Michelle Liew (author) from Singapore on July 21, 2012:

Thanks, Bill! The world needs more dog lovers like you out there!

Bill Holland from Olympia, WA on July 21, 2012:

The best form of therapy in the world....a faithful dog! Great hub and very informative. Since I'm a dog kind of guy I really enjoyed this hub.

Michelle Liew (author) from Singapore on July 21, 2012:

Thanks for stopping in Faith Reaper, and the amazing contribution! These dogs indeed go the extra mile and have amazing talents!

Faith Reaper from southern USA on July 21, 2012:

Interesting and informative hub. I've seen them being used now for those coming back from the war to help veterans. Good hub, well done. In His Love, Faith Reaper

Michelle Liew (author) from Singapore on July 21, 2012:


Thanks for stopping by! Yes, these furry fellows work beautifully with kids, especially those with autism issues. It helps them reach out to others. Just seeing the dog helps increase the sense of touch and thus motivation to speak!

Michelle Liew (author) from Singapore on July 21, 2012:

Hi Sinea Pies, wow, it sounds like Blondie was the light of many lives! Labs are gentle giants, with such sweet natures.Blondie is such a blessing!

Michelle Liew (author) from Singapore on July 21, 2012:


Thanks for stopping by! These furry friends certainly build bridges for us. The ones I saw were so wonderful...they patiently waited to be dressed up, and reached out to the kids wonderfully. They work wonders! And coincidentally, I've had a pair named Romeo and Juliet too!

Jools Hogg from North-East UK on July 21, 2012:

Michelle, very interesting hub. I have seen a programme in the UK about using therapy dogs with Special Educational Needs children in schools - it really helps them to settle in and gain confidence in an environment where thy might usually find it hard to integrate.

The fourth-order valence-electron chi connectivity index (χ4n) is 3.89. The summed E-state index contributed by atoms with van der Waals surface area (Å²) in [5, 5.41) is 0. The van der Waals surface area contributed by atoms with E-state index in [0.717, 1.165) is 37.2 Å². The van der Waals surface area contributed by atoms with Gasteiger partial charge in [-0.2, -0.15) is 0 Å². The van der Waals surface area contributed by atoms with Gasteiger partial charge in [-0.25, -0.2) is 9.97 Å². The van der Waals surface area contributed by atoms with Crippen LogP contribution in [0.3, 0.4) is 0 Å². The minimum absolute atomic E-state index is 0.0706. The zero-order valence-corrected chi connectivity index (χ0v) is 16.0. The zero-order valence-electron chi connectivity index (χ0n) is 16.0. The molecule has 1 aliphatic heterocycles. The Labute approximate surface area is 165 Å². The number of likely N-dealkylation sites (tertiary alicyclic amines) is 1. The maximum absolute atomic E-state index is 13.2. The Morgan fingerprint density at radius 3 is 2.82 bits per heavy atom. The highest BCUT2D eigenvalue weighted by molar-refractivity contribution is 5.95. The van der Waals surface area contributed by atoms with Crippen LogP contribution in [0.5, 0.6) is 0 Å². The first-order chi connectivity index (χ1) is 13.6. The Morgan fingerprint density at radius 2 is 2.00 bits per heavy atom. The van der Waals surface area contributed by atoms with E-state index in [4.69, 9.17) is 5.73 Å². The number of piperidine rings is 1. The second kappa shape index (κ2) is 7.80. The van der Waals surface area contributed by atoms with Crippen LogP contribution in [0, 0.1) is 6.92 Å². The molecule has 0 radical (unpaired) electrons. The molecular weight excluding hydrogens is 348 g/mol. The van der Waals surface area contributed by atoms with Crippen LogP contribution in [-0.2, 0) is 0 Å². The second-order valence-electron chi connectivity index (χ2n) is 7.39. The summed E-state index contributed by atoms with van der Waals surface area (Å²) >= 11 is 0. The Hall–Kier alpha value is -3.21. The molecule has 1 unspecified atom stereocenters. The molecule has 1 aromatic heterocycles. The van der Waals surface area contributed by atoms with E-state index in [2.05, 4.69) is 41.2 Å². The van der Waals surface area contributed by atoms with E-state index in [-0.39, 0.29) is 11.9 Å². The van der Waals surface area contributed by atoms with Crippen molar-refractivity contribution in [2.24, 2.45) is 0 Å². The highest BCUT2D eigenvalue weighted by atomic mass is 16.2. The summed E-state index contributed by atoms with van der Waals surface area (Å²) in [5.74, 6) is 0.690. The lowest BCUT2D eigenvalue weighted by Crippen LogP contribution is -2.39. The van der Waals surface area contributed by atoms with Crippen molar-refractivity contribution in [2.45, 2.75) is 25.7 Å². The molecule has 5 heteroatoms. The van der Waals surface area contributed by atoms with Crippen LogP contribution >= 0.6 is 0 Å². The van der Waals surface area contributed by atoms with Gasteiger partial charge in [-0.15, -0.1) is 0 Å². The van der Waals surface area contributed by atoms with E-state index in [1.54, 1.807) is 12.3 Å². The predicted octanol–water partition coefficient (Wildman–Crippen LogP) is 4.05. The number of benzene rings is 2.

Sinea Pies from Northeastern United States on July 21, 2012:

Dogs are so wonderful at bringing comfort to others. I used to bring my yellow lab, Blondie, to the nursing home where my mom stayed. It brightened her life a bit and so many of the residents came alive whenever they saw and petted her. Great hub. Voted up and beautiful--pinned, tweeted and liked, too.

Linda Bilyeu from Orlando, FL on July 21, 2012:

Hi Michelle, I was in the pediatric dept. of our local hospital the other day and two "smile" therapy dogs came to visit the children and the kids were thrilled. Romeo and Juliet visit them twice a week and you couldn't help but smile along with the children:)

Excellent hub!!

Michelle Liew (author) from Singapore on July 21, 2012:

Thanks for the read, Keith. I admire how the animal can connect so much better than we can. These dogs definitely have talent and add so much value to our lives!

KDuBarry03 on July 21, 2012:

Very insightful, informative, and great showcase of therapy dogs. They are definitely more than a man's best friend. It is so great to see someone so passionate to share how great these dogs are for people. Thank you for sharing!

KDuBarry03 on July 21, 2012:

Very insightful, informative, and great showcase of therapy dogs. They are definitely more than a man's best friend. It is so great to see someone so passionate to share how great these dogs are for people. Thank you for sharing!

Michelle Liew (author) from Singapore on July 20, 2012:

Showcasing the very good work of Therapy Dogs, more than man's best friend. Is your dog a suitable therapy dog?